Hi, my name is Manuel Schot, I’m a language coach, a language learner, and overall language enthusiast.

My language learning interest started after facing frustration when attending a language course in a foreign country I was living in.
Upon experiencing how ineffective the educational system for language learning was for me personally, I developed a purely communicative method to language learning that gave me the results that I wanted, which were to communicate in Romanian, in just three months.
I used this same method with my language learning clients throughout Western Europe as a means to raise
funds for the various humanitarian projects that I was a part of. I would spend 5 to 6 months working with clients, and then spend the rest of the year abroad in countries in Africa, Eastern Europe, & South America.

I’ve had the privilege of working with awesome clients from all over the world for the past 12 years helping them get quick results to fluency. Most often it was with people who had already tried learning languages before.
Like Marco for example.
Marco had been trying to learn English for 5 years, he’d tried courses, software, immersion programs, etc. Additionally he had learned English when he was in school but it didn’t stick.
His results dramatically changed after making one mindset shift, I told him when we first met at an event

“You need to stop trying to learn the language, and just start trying to communicate”.

This one simple, obvious but often overlooked distinction changed his outlook on language learning. We started working together, and within two months we were having relatively complex conversations.
The reality is that he already knew a lot of the language, in his case he was learning English which is in my opinion the easiest language to learn.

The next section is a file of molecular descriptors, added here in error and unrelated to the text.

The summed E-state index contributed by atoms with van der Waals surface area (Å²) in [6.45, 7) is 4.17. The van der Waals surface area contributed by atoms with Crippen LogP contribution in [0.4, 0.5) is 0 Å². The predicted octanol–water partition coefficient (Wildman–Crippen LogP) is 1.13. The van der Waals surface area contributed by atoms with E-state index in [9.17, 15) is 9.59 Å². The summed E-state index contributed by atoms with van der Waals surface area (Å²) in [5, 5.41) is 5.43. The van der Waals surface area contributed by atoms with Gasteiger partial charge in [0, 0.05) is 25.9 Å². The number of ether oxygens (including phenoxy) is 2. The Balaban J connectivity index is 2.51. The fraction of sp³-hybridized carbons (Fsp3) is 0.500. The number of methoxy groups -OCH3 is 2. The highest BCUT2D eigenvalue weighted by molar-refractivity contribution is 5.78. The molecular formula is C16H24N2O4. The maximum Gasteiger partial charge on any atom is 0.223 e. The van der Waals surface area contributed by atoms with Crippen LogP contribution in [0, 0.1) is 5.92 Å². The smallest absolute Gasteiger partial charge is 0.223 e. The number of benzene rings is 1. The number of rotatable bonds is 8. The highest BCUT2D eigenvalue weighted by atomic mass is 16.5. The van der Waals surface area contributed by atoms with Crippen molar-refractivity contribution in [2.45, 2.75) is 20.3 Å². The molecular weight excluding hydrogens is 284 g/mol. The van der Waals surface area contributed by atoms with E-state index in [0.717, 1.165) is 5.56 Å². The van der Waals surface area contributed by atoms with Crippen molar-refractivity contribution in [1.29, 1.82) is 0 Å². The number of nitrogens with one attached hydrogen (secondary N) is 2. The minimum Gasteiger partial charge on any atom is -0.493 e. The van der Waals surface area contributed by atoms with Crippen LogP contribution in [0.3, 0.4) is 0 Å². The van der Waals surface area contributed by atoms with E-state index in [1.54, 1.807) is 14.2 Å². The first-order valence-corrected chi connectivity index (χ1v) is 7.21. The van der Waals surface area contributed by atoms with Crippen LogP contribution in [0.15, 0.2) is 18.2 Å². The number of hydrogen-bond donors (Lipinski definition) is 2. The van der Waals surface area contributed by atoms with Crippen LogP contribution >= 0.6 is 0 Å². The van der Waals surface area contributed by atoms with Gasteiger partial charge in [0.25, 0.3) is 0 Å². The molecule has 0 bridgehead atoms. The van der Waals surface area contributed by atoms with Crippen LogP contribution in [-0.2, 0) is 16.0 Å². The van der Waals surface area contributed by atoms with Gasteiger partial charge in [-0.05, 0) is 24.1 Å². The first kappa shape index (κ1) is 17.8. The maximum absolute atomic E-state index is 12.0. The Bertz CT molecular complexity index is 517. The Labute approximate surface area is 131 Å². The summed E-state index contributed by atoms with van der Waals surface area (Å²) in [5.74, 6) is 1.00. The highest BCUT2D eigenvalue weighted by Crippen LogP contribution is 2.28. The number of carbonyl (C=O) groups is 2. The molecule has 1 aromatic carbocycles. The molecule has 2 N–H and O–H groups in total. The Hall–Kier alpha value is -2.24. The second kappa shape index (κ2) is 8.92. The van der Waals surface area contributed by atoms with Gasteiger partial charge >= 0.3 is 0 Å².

For one, because the grammatical structure of English is quite simple. And two, we have English all around us, we see it everywhere. All it takes is a little adjustment, practice, and conversation.

Learning a language should never be you sitting there listening to someone’s explanations about the conceptual side of a language, nor should it be taking courses or software where you’re writing or clicking on answers.
You just need to organise the conversation aspects of the language into bite size concepts, and then practice them in real life scenarios.
It’s really that simple.

Grammar is very important, and I personally spend a lot of time on grammar when I’m learning a language. But I apply it in conversation so that from the very beginning I will make a connection with the information that I’m learning to speaking it.
When the educational system says that it should take you 4-6 years to learn a language, they’re absolutely right! If your goal is to become Shakespeare, or to be a scholar and be able to intellectually explain the most difficult grammar concepts.

But if your goal is just to communicate in the language it should only take you a few months to reach that level.